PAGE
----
One of the really great things about working at Intel is the fact that I get to work on some amazing programs. As a GIGANTIC sports fan and an ardent user of great technology, I have been spoiled this year. Not only are we announcing and launching a new family of Intel Core processors, we are doing so around major events in the first half of the year. First, there was the Super Bowl. Next was last Sunday’s first ever foray in the Academy Awards. Starting this Sunday, we are unveiling a major relationship with CBS and their coverage of the NCAA Men’s Basketball Tourney – aka, March Madness. Don’t let me tell the tale, rather read what Stuart Elliott’s (New York Times Advertising columnist) take in today’s Media Decoder blog. We’re very happy with this coverage – Mr. Elliott did a nice job capturing the essence of a very complicated integrated media effort. I’ll be watching the whole tourney – from Selection Sunday, to the Play-In game, the National Championship game on April 5th in Indianapolis.
I am a big fan of media partners that go the extra mile to make an experience good for the client. We recently did a pretty cool execution with Digg around our new product announcement at CES. We worked with Chas Edwards and the Digg team to create ‘content’ ads and ‘digg’ ads that offered up a great value to the customer – aggregation of the best stories coming out of CES, in multiple places our target audience consumes content. Yep – that’s right – we aren’t forcing them to come to Intel.com, rather, we’ll bring that content directly to them…wherever they are by offering a teaser link that drives them to a content hub on Digg (see below, credit ChasNote). As I’ve stated before, driving people to Intel.com is not my first priority. Bringing them great content (from Intel) in their natural browsing path, is. We’ve done that in our program with Digg.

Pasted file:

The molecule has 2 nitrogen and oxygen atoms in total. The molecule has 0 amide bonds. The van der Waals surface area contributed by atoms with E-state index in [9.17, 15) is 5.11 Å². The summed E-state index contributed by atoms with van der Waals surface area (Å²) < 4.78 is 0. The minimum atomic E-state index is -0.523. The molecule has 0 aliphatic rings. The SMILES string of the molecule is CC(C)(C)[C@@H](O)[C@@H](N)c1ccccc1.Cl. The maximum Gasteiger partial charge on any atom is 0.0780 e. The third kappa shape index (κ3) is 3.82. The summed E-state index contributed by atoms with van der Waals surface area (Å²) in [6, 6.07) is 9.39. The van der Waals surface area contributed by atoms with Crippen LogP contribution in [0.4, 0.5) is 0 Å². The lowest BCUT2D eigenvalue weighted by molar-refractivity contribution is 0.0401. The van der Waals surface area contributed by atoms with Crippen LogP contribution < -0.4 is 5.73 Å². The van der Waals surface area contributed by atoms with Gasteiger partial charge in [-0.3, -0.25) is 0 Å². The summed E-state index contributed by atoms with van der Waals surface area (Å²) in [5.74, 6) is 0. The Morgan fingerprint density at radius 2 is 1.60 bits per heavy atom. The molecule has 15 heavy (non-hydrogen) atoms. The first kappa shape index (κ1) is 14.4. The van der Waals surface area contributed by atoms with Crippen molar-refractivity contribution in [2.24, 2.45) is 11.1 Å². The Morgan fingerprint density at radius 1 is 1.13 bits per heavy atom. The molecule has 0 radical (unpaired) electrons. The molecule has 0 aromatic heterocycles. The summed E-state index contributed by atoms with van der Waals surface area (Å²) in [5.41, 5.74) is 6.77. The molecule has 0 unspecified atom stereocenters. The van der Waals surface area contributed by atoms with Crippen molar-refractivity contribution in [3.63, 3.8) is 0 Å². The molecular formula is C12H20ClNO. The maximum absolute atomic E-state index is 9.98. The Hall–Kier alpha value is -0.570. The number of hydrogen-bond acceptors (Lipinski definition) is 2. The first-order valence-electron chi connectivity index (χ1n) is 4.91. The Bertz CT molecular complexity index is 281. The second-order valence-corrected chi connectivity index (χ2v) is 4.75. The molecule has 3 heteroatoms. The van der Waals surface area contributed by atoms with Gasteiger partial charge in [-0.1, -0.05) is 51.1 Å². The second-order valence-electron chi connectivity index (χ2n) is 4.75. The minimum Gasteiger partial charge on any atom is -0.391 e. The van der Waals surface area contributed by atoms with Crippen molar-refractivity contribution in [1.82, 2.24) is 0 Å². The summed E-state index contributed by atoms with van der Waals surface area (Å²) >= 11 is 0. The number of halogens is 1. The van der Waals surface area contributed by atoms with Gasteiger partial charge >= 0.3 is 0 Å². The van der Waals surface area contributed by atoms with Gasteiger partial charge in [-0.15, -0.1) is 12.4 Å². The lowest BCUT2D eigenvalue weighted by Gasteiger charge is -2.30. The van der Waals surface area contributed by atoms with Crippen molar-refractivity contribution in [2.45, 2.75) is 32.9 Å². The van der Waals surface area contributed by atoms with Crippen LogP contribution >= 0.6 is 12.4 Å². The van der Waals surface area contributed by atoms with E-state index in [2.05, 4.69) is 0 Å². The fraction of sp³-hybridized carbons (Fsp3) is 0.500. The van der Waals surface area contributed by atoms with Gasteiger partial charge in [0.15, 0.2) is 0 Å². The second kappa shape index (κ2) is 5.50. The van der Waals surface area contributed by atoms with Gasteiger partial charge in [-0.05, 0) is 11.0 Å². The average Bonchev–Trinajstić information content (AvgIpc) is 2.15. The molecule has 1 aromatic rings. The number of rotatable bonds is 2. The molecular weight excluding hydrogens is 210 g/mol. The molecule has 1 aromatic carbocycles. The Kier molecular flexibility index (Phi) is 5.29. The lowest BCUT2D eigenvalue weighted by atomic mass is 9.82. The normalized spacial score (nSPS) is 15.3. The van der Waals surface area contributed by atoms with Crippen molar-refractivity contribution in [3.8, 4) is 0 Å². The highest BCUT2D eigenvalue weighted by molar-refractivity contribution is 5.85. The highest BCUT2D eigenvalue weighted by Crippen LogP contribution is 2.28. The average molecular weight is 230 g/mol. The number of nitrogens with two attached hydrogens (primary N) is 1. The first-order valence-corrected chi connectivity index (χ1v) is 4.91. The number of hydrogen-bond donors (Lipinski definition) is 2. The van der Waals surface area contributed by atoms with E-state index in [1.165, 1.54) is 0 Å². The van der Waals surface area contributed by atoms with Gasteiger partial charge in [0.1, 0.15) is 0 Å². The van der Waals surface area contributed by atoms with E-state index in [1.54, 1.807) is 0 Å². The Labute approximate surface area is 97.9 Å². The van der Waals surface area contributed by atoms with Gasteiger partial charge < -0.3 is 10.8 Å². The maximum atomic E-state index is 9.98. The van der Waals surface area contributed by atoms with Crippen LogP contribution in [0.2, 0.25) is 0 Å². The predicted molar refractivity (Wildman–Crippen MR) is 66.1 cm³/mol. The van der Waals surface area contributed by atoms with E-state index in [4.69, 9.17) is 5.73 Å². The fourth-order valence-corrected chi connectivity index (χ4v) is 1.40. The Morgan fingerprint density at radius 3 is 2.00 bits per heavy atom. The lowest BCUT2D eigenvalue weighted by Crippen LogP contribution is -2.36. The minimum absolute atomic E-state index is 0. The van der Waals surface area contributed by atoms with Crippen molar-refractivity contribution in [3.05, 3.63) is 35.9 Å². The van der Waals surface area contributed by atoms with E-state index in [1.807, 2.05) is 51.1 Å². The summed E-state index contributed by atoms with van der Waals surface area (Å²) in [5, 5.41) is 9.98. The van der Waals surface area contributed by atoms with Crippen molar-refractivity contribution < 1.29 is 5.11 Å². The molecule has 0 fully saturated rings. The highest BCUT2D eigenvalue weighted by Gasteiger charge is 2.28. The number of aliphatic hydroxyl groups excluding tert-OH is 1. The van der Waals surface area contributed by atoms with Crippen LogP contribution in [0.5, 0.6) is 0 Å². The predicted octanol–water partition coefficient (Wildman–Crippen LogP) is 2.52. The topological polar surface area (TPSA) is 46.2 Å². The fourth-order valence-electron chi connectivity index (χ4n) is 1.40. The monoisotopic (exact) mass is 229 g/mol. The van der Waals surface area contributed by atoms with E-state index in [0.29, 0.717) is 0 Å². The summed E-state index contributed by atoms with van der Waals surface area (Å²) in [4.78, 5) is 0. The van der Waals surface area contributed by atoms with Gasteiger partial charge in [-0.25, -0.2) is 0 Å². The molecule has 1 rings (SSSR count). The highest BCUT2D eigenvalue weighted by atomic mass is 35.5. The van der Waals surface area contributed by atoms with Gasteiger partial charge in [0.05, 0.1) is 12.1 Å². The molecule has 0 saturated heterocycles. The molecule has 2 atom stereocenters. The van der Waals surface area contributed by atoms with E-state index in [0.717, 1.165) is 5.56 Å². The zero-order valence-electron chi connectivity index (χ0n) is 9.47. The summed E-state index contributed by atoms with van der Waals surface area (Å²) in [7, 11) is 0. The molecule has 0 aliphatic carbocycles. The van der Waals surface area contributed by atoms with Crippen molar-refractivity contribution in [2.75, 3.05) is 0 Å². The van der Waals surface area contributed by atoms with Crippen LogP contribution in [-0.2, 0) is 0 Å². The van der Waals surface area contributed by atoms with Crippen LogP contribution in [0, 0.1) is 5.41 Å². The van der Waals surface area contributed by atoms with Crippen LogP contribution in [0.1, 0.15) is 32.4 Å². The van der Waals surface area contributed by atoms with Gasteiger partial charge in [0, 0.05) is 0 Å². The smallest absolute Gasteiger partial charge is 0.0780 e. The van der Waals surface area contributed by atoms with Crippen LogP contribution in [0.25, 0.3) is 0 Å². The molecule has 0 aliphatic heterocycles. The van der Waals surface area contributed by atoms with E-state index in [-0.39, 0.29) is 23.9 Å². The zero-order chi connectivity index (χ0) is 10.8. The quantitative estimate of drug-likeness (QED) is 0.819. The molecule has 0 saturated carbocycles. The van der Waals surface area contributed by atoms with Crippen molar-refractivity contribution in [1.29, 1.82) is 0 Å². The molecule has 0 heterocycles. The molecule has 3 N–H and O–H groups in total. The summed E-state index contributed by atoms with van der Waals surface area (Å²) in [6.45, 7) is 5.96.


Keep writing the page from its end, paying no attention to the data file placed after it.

It’s Monday, Consumer Electronics Show is over, we’re all back from Vegas and best of all – we unveiled our latest line of processors that are set to turn your computers into the ‘smartest’ PC on the block. On January 7th, our CEO announced our latest family of ‘Core’ processors at his CES Keynote – the all new 2010 Intel® Core™ processor family featuring the trio of i3, i5, and i7.
One of my favorite quotes from Paul’s keynote was about how we are no longer ‘confined’ to our computer…
“Computing is no longer confined to your computer – it’s everywhere,” Otellini said during his CES keynote speech. “Advances in connectivity, intuitive user interfaces, immersive content and computer chip performance have allowed computing to move into new areas. Computing moving into all manner of devices and experiences all around us improves our personal productivity and enjoyment.” (credit: Intel Pressroom)
The reviews are in from several of the major review sites and, from the word go – it’s a smashing success. From my read of Anand Lal Shimpi’s review the biggest ‘feature’ of the new Core i5 processor (‘Arrandale’) is the vastly improved performance. Anand has been reviewing our technology for a long time and, in my opinion, is one of the best at providing a comprehensive and detail rich review of each sku we release. This round of reviews does not disappoint.
As always, Engadget has the most comprehensive blog post about Paul’s Keynote @ CES, and a quick search on Twitter reveals that the buzz about our new processor family was at it’s peak during the show and continues on even after the ubergeeks have left Sin City. The only question left – When are YOU upgrading?